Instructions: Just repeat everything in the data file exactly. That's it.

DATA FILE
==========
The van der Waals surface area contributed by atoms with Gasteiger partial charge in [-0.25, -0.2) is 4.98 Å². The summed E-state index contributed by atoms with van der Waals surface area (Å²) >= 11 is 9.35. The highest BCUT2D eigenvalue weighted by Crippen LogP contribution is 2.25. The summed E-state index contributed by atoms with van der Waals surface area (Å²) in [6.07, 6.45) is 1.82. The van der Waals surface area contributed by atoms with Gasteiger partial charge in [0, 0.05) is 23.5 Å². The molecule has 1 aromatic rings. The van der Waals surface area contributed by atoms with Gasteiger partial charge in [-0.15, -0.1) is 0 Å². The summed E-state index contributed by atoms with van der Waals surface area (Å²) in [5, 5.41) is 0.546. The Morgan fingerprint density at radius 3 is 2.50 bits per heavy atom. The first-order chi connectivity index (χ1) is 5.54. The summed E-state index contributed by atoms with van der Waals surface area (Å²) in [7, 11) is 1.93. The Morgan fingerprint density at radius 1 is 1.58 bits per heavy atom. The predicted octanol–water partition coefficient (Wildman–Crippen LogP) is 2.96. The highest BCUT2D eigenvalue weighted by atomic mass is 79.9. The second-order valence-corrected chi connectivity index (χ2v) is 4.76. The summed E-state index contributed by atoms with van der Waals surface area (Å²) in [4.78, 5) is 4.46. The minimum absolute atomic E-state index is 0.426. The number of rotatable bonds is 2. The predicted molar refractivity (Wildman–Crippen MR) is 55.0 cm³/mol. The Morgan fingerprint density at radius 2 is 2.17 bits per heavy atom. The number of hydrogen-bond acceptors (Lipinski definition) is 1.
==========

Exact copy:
The van der Waals surface area contributed by atoms with Gasteiger partial charge in [-0.25, -0.2) is 4.98 Å². The summed E-state index contributed by atoms with van der Waals surface area (Å²) >= 11 is 9.35. The highest BCUT2D eigenvalue weighted by Crippen LogP contribution is 2.25. The summed E-state index contributed by atoms with van der Waals surface area (Å²) in [6.07, 6.45) is 1.82. The van der Waals surface area contributed by atoms with Gasteiger partial charge in [0, 0.05) is 23.5 Å². The molecule has 1 aromatic rings. The van der Waals surface area contributed by atoms with Gasteiger partial charge in [-0.15, -0.1) is 0 Å². The summed E-state index contributed by atoms with van der Waals surface area (Å²) in [5, 5.41) is 0.546. The Morgan fingerprint density at radius 3 is 2.50 bits per heavy atom. The first-order chi connectivity index (χ1) is 5.54. The summed E-state index contributed by atoms with van der Waals surface area (Å²) in [7, 11) is 1.93. The Morgan fingerprint density at radius 1 is 1.58 bits per heavy atom. The predicted octanol–water partition coefficient (Wildman–Crippen LogP) is 2.96. The highest BCUT2D eigenvalue weighted by atomic mass is 79.9. The second-order valence-corrected chi connectivity index (χ2v) is 4.76. The summed E-state index contributed by atoms with van der Waals surface area (Å²) in [4.78, 5) is 4.46. The minimum absolute atomic E-state index is 0.426. The number of rotatable bonds is 2. The predicted molar refractivity (Wildman–Crippen MR) is 55.0 cm³/mol. The Morgan fingerprint density at radius 2 is 2.17 bits per heavy atom. The number of hydrogen-bond acceptors (Lipinski definition) is 1.